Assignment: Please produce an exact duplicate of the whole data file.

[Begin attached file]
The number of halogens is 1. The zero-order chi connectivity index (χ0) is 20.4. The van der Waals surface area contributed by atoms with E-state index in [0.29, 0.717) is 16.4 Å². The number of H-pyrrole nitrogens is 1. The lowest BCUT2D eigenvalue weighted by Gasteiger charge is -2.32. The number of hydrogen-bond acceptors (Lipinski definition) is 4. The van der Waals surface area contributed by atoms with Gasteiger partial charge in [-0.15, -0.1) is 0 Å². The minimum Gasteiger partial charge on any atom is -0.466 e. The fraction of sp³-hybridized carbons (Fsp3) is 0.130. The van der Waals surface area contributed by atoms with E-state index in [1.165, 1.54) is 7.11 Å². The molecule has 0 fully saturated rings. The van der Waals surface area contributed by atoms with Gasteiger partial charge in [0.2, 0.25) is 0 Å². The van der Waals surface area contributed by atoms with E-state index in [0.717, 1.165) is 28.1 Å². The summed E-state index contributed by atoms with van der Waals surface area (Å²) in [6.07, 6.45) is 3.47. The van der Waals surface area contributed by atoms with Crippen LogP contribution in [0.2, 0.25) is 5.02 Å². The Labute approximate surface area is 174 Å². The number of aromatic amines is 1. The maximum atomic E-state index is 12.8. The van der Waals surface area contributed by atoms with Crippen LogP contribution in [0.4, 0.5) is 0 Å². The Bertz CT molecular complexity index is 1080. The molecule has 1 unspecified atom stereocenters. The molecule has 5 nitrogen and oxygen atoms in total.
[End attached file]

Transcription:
The number of halogens is 1. The zero-order chi connectivity index (χ0) is 20.4. The van der Waals surface area contributed by atoms with E-state index in [0.29, 0.717) is 16.4 Å². The number of H-pyrrole nitrogens is 1. The lowest BCUT2D eigenvalue weighted by Gasteiger charge is -2.32. The number of hydrogen-bond acceptors (Lipinski definition) is 4. The van der Waals surface area contributed by atoms with Gasteiger partial charge in [-0.15, -0.1) is 0 Å². The minimum Gasteiger partial charge on any atom is -0.466 e. The fraction of sp³-hybridized carbons (Fsp3) is 0.130. The van der Waals surface area contributed by atoms with E-state index in [1.165, 1.54) is 7.11 Å². The molecule has 0 fully saturated rings. The van der Waals surface area contributed by atoms with Gasteiger partial charge in [0.2, 0.25) is 0 Å². The van der Waals surface area contributed by atoms with E-state index in [0.717, 1.165) is 28.1 Å². The summed E-state index contributed by atoms with van der Waals surface area (Å²) in [6.07, 6.45) is 3.47. The van der Waals surface area contributed by atoms with Crippen LogP contribution in [0.2, 0.25) is 5.02 Å². The Labute approximate surface area is 174 Å². The number of aromatic amines is 1. The maximum atomic E-state index is 12.8. The van der Waals surface area contributed by atoms with Crippen LogP contribution in [0.4, 0.5) is 0 Å². The Bertz CT molecular complexity index is 1080. The molecule has 1 unspecified atom stereocenters. The molecule has 5 nitrogen and oxygen atoms in total.